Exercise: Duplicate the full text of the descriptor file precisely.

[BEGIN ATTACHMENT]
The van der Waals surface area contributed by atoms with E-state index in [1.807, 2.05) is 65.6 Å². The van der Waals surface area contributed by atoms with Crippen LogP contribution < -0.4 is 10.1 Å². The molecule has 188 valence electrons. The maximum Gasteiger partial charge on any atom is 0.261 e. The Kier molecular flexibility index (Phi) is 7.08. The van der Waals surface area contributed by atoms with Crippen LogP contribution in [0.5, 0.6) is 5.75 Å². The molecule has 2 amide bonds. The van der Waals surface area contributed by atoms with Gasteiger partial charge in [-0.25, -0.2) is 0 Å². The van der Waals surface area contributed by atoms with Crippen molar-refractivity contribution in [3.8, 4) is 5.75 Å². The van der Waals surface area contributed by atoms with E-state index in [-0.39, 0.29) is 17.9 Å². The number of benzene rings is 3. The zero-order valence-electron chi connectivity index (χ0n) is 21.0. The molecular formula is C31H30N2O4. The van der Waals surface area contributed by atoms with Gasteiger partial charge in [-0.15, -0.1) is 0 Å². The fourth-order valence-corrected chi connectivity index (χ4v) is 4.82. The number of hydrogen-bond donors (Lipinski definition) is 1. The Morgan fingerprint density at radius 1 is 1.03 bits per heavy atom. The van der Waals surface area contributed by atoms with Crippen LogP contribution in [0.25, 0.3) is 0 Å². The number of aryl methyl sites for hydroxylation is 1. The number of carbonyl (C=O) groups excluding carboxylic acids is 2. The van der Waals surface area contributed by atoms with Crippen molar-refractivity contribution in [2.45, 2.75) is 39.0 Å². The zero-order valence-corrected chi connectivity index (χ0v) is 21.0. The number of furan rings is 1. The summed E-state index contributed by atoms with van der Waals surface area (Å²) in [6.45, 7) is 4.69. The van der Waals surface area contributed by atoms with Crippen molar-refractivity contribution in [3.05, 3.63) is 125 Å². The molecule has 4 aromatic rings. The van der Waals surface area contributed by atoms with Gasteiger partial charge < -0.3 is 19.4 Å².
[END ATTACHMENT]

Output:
The van der Waals surface area contributed by atoms with E-state index in [1.807, 2.05) is 65.6 Å². The van der Waals surface area contributed by atoms with Crippen LogP contribution < -0.4 is 10.1 Å². The molecule has 188 valence electrons. The maximum Gasteiger partial charge on any atom is 0.261 e. The Kier molecular flexibility index (Phi) is 7.08. The van der Waals surface area contributed by atoms with Crippen LogP contribution in [0.5, 0.6) is 5.75 Å². The molecule has 2 amide bonds. The van der Waals surface area contributed by atoms with Gasteiger partial charge in [-0.25, -0.2) is 0 Å². The van der Waals surface area contributed by atoms with Crippen molar-refractivity contribution in [3.8, 4) is 5.75 Å². The van der Waals surface area contributed by atoms with E-state index in [-0.39, 0.29) is 17.9 Å². The number of benzene rings is 3. The zero-order valence-electron chi connectivity index (χ0n) is 21.0. The molecular formula is C31H30N2O4. The van der Waals surface area contributed by atoms with Gasteiger partial charge in [-0.15, -0.1) is 0 Å². The fourth-order valence-corrected chi connectivity index (χ4v) is 4.82. The number of hydrogen-bond donors (Lipinski definition) is 1. The Morgan fingerprint density at radius 1 is 1.03 bits per heavy atom. The van der Waals surface area contributed by atoms with Crippen LogP contribution in [0.25, 0.3) is 0 Å². The number of aryl methyl sites for hydroxylation is 1. The number of carbonyl (C=O) groups excluding carboxylic acids is 2. The van der Waals surface area contributed by atoms with Crippen molar-refractivity contribution in [2.45, 2.75) is 39.0 Å². The zero-order valence-corrected chi connectivity index (χ0v) is 21.0. The number of furan rings is 1. The summed E-state index contributed by atoms with van der Waals surface area (Å²) in [6.45, 7) is 4.69. The van der Waals surface area contributed by atoms with Crippen molar-refractivity contribution in [3.05, 3.63) is 125 Å². The molecule has 4 aromatic rings. The van der Waals surface area contributed by atoms with Gasteiger partial charge < -0.3 is 19.4 Å².